Summary: How to preach a doxology sermon, a sermon praising God
In this lesson I hope to present some elements of a doxology sermon which gives praise to God.
Augustine wrote about three kinds of sermon, the subdued sermon for teaching, the elegant sermon for praise and the majestic sermon for exhortation. We have already covered the didactic, teaching sermon in an early lesson. For the next two lessons, we will cover Augustine's other two styles, the praise sermon and what others have called preaching in grand style.
A lot of people who have studied how to preach will tell you that you must preach application, application, application. That is a fine principle as far as it goes, but it can tend to place the focus on us rather than on God. There is a style of sermon that focuses exclusively on God, the praise sermon, the doxology. We usually think of a doxology as the closing words of a church service, but a whole sermon can be a doxology, a sermon of praise, a laudatory discourse.
This chapter focuses on God as the entire subject matter for a sermon. It covers descriptions about God, praise of God, worship of God, and loving God with all our heart, soul, mind, and strength (Mark 12:30) even while preaching.
1. God, the Focus of Preaching
God is mentioned habitually in preaching, but the focus can easily tend to be on human personalities, theatrics, ritual, ceremony, gadgets, religious trappings, phenomena, religious experiences, music, singing, and not God. There is nothing wrong with any of those things, but when they take the limelight from God, so that our sense of awe is focused on people or things and not God, when we deceive ourselves into believing that the things of the flesh make us full of the Spirit, then something is wrong.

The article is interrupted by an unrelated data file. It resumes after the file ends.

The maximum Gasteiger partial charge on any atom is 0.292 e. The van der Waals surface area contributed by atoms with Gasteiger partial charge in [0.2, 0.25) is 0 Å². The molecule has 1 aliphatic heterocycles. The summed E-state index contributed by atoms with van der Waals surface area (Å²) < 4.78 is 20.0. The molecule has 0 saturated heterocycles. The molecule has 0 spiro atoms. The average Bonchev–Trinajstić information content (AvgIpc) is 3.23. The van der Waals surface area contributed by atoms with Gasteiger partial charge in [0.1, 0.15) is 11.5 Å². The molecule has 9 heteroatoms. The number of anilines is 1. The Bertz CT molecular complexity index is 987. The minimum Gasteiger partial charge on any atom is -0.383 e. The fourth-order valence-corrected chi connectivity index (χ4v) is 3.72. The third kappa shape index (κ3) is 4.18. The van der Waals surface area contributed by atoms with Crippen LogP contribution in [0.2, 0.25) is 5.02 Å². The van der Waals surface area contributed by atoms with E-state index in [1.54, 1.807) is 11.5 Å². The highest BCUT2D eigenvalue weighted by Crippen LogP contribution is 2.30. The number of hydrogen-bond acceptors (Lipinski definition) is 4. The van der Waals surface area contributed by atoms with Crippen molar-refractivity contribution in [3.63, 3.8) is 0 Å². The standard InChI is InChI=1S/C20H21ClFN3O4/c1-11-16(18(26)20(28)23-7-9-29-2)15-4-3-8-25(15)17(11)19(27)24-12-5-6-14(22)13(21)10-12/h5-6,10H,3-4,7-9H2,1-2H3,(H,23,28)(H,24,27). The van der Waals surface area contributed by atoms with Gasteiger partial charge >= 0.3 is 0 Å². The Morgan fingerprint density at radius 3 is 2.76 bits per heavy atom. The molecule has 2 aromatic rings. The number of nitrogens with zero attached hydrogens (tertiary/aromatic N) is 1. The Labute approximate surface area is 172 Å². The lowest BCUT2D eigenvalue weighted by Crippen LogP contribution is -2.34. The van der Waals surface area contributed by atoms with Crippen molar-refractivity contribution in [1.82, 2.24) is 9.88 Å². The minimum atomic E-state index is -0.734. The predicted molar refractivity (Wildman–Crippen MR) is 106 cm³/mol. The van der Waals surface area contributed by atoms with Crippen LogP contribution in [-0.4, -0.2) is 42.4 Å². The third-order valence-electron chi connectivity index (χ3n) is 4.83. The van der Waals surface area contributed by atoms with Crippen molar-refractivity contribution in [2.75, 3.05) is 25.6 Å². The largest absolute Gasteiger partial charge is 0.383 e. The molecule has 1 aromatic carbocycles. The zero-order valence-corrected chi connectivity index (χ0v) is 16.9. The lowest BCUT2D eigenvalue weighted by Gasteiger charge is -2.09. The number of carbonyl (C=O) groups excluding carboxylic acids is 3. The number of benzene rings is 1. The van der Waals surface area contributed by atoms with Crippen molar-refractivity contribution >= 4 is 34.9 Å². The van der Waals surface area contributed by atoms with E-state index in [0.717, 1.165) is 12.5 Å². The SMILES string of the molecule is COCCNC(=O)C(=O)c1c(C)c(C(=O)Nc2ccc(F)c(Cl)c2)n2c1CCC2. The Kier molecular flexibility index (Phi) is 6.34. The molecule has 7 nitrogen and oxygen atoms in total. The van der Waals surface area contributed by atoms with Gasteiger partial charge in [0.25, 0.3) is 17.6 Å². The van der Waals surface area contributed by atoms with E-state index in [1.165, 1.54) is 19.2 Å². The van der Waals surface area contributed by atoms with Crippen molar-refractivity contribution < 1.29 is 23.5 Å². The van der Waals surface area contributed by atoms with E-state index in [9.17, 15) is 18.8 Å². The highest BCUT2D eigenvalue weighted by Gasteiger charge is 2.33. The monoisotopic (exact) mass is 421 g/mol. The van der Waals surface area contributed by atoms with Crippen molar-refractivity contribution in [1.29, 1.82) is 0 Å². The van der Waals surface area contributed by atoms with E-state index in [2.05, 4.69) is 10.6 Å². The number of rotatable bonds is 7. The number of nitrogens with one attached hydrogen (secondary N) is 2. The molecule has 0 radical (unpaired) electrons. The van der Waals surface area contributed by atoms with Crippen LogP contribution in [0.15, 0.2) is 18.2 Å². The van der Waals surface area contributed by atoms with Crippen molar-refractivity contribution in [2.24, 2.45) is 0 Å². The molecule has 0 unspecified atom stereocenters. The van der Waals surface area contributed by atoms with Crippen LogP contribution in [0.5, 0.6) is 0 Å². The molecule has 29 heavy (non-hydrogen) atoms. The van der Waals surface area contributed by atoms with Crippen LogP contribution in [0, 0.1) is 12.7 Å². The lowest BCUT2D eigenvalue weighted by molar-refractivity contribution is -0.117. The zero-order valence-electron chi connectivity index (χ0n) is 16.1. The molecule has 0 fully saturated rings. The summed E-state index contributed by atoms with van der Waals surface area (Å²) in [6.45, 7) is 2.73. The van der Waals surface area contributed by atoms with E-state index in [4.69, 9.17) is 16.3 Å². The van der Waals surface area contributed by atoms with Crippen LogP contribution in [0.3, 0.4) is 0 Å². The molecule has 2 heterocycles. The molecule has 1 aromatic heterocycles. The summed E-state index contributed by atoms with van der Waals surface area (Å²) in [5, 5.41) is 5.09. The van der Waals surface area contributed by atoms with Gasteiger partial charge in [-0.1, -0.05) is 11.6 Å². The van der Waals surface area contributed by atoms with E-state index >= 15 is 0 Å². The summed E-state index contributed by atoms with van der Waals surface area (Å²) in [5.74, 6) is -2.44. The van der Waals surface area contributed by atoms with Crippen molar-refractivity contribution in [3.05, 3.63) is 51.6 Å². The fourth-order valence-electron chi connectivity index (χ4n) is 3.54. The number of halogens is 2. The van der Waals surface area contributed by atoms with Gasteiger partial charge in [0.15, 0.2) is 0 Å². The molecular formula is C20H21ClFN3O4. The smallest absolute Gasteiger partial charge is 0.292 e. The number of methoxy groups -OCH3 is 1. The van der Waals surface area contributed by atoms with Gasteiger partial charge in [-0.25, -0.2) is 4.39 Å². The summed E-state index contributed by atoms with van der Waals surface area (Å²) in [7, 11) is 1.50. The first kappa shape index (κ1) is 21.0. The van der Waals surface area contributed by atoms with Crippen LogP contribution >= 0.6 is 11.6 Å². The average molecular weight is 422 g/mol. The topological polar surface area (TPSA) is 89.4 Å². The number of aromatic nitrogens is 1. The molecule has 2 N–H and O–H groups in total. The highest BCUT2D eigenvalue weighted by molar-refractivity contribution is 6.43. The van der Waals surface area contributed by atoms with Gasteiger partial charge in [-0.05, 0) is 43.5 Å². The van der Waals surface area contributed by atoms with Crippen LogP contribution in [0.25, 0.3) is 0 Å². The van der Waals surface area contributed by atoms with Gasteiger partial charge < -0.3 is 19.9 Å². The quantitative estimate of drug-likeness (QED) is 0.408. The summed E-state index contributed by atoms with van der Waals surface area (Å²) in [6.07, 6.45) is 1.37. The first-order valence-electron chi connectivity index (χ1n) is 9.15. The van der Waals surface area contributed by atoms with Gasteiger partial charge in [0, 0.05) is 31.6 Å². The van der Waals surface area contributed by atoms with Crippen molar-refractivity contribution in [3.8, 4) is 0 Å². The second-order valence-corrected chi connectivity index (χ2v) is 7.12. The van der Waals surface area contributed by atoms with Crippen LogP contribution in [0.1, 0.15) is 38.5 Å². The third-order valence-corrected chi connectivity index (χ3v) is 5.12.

In his book called The Supremacy of God in Preaching, (1990, Baker Books) John Piper states that people are “starving for the greatness of God.” (p. 9) He writes that “God himself is the necessary subject matter of our preaching, in his majesty and truth and holiness and righteousness and wisdom and faithfulness and sovereignty and grace…most of our people have no one in the world to tell them, week in and week out, about the supreme beauty and majesty of God” (p. 12) Our churches need to enter “an atmosphere of the holiness of God which leaves its aroma on their lives all week long” (p. 22).
God is spirit, so we cannot observe him with our physical senses, except when he specially reveals himself. So the natural tendency is to focus on physical things that we can see with our eyes. The challenge is to focus on God, to acknowledge Jesus as head of the church while we preach, to allow the Holy Spirit to illuminate the Bible which we preach from. Catholics have a wonderful sense of awe which we Protestants sometimes lack. Catholics speak of not just "the Bible" but "the Holy Scriptures." They speak of heaven and heavenly personalities as if they are near, whereas we Protestants sometimes tend to see heaven as a far off place. Many people believe that God has gone afar off and is unreachable. They travel long distances to hear some guru because they believe that is the only way to find God. But God is not far. He is as near as a walk in the park, or a bedside prayer. He is as near as a heartbeat and a breath, because every heartbeat and every breath comes from him. An ancient prophet described God's nearness to us by saying that God fills heaven and earth (Jeremiah 23:24). Early Christians knew that God is not far (Acts 17:27-28).
We too can capture this sense of worshipful awe as we preach in an attitude of spiritual awareness, focusing on the personality of God rather than the personalities of fellow human beings. God alone is life, and only when he is the source of our preaching will our sermons contain life. God does not live in a church building. Walls cannot contain him. A focus on these things can tend to diminish him. God is spirit and not material, we cannot limit him to a material church environment. He inhabits eternity and our preaching must speak from that eternity. He is the same today as he always was and always will be, so our preaching must speak from his reliability and utter trustworthiness.
2. Praising God, the Heart of Preaching
What do we praise God for? Praising God is rejoicing in him, adoring God, thanking him, saluting, blessing, celebrating, confessing him, boasting about him, laudatory discourse, giving him glory, honor, approbation and commendation. Paul told the saints at Philippi to think on those things that are worthy of praise (Philippians 4:8).